"Geir Magnusson Jr." <email@example.com>
wrote on 05/12/2005 02:58:54 PM:
> > Notice that the residuals clause does not extend to copyrights.
> > You can study Sun's source code under the JRL and then turn around
> > and write your own implementation relying solely on what you
> > remember, and you're covered for any potential trade secrets
> > Sun might have had. However, if your code turns out to
> > "substantially similar" (an intentionally vague legal
> > then Sun might have a copyright claim that it can assert. You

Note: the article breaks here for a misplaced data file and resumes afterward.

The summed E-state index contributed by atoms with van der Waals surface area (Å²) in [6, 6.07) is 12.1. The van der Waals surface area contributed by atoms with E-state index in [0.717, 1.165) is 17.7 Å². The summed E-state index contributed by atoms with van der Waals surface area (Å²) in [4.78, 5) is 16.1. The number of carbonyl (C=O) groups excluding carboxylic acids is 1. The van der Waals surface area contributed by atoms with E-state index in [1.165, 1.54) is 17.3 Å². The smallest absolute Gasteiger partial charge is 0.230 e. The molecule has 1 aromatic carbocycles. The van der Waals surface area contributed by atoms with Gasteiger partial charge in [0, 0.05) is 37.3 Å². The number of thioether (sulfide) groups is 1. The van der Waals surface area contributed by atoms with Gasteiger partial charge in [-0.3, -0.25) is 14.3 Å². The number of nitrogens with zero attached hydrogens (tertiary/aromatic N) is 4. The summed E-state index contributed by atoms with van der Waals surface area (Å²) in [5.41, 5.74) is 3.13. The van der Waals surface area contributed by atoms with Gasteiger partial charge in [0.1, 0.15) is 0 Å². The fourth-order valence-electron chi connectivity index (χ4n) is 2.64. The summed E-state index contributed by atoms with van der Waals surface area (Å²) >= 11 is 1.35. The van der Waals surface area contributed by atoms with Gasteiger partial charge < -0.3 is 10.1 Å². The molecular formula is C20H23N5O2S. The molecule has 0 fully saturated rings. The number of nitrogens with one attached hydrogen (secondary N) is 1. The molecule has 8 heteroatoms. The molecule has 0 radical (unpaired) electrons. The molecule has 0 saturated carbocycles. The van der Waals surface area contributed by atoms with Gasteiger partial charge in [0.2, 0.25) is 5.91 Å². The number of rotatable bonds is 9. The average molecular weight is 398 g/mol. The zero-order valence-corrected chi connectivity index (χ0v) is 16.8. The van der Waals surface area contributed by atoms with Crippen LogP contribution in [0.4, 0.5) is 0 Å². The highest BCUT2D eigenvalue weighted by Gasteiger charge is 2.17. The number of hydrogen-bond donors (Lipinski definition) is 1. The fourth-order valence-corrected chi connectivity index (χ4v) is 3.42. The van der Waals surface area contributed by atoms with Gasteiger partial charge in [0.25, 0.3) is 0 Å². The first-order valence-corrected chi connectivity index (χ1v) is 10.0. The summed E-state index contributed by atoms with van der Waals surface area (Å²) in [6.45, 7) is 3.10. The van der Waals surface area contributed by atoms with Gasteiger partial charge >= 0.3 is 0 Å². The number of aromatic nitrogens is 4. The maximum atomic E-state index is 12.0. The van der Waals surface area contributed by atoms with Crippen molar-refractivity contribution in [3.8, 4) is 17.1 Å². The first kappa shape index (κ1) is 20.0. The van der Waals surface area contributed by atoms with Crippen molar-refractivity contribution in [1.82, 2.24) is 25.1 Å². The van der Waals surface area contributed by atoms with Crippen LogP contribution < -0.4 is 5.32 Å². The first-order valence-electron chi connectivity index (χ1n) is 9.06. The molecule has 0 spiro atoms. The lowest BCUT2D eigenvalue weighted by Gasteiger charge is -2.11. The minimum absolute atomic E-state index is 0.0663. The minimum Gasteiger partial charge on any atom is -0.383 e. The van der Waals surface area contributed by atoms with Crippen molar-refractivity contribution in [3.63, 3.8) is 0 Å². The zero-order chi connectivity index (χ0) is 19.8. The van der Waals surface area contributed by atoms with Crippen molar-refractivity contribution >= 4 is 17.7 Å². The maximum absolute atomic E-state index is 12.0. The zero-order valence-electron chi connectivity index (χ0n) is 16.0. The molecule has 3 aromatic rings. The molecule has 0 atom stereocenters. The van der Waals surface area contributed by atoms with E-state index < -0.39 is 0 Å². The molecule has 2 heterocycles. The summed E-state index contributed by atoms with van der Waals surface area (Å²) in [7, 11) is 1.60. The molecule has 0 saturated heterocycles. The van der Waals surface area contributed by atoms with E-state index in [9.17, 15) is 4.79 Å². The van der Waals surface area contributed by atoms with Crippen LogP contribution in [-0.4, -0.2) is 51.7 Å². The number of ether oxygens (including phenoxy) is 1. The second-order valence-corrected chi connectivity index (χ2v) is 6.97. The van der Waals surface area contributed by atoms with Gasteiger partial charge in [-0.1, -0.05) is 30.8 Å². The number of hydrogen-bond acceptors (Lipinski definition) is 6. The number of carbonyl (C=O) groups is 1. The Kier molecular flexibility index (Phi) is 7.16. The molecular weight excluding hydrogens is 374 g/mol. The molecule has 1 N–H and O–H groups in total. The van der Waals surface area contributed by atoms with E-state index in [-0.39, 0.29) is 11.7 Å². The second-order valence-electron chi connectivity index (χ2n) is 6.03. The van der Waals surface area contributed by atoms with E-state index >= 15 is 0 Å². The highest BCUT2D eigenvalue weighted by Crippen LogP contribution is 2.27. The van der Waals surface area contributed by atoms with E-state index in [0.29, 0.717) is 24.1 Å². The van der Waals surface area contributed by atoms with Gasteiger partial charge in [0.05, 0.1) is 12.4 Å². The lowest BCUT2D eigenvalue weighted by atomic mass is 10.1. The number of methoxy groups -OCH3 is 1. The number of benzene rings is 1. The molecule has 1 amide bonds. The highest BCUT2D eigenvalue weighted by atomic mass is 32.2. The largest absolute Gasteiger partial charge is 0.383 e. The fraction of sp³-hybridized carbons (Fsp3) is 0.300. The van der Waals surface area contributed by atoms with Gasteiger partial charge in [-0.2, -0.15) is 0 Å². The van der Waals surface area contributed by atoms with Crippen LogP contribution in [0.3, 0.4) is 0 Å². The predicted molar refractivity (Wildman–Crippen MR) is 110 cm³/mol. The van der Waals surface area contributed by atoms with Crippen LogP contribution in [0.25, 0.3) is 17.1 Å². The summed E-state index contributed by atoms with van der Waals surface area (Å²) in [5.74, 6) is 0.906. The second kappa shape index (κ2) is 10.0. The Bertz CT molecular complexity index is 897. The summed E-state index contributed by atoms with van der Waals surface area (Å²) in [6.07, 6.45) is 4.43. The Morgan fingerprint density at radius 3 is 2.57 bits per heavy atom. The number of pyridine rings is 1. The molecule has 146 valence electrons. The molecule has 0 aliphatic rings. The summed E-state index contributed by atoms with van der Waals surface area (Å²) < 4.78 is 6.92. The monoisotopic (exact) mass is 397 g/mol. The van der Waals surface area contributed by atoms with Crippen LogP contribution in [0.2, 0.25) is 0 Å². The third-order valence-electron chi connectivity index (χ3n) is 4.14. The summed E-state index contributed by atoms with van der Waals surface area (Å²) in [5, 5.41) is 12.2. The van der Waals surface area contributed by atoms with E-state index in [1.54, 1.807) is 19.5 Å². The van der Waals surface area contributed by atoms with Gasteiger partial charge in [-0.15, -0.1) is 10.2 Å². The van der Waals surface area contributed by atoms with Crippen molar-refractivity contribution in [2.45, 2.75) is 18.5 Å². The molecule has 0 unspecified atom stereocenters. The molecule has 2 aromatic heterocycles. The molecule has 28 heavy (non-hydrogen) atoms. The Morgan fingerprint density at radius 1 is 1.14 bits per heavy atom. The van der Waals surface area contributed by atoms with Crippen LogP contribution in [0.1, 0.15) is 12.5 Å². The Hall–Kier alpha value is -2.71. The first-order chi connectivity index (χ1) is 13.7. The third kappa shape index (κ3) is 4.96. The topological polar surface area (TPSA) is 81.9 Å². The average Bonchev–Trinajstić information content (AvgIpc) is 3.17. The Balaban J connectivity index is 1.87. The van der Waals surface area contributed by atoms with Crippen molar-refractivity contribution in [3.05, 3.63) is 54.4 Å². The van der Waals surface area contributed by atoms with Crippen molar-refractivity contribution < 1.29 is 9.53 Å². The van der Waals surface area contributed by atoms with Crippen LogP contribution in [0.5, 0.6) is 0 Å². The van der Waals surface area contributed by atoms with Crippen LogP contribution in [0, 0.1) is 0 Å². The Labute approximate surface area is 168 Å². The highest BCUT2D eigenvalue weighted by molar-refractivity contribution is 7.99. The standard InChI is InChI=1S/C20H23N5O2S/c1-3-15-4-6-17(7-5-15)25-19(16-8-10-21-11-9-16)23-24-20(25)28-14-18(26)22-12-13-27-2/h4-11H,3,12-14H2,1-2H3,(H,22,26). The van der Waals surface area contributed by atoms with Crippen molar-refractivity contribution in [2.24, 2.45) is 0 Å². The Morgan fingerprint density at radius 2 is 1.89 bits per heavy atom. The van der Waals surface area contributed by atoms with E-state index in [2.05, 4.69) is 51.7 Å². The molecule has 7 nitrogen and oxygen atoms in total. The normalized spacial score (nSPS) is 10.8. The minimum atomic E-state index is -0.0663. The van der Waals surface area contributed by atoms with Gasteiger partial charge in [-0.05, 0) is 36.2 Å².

> > to make sure that your code is not substantially similiar. How
> > does that without constantly referring to the code that you're
> > trying not to copy without looking like you're trying to copy
> > without getting caught is an interesting question.
> How is this any different than looking at any other copyrighted
> material for which you don't have a license to freely copy?
Not much different. If you were writing a novel about a young boy
who was going to a wizarding school you probably shouldn't be using Harry
Potter as your reference material.
Staff Counsel, IBM Corporation
(914)766-1757 (tie)8-826 (fax) -8160
(notes) jthom@ibmus (internet) firstname.lastname@example.org (home) email@example.com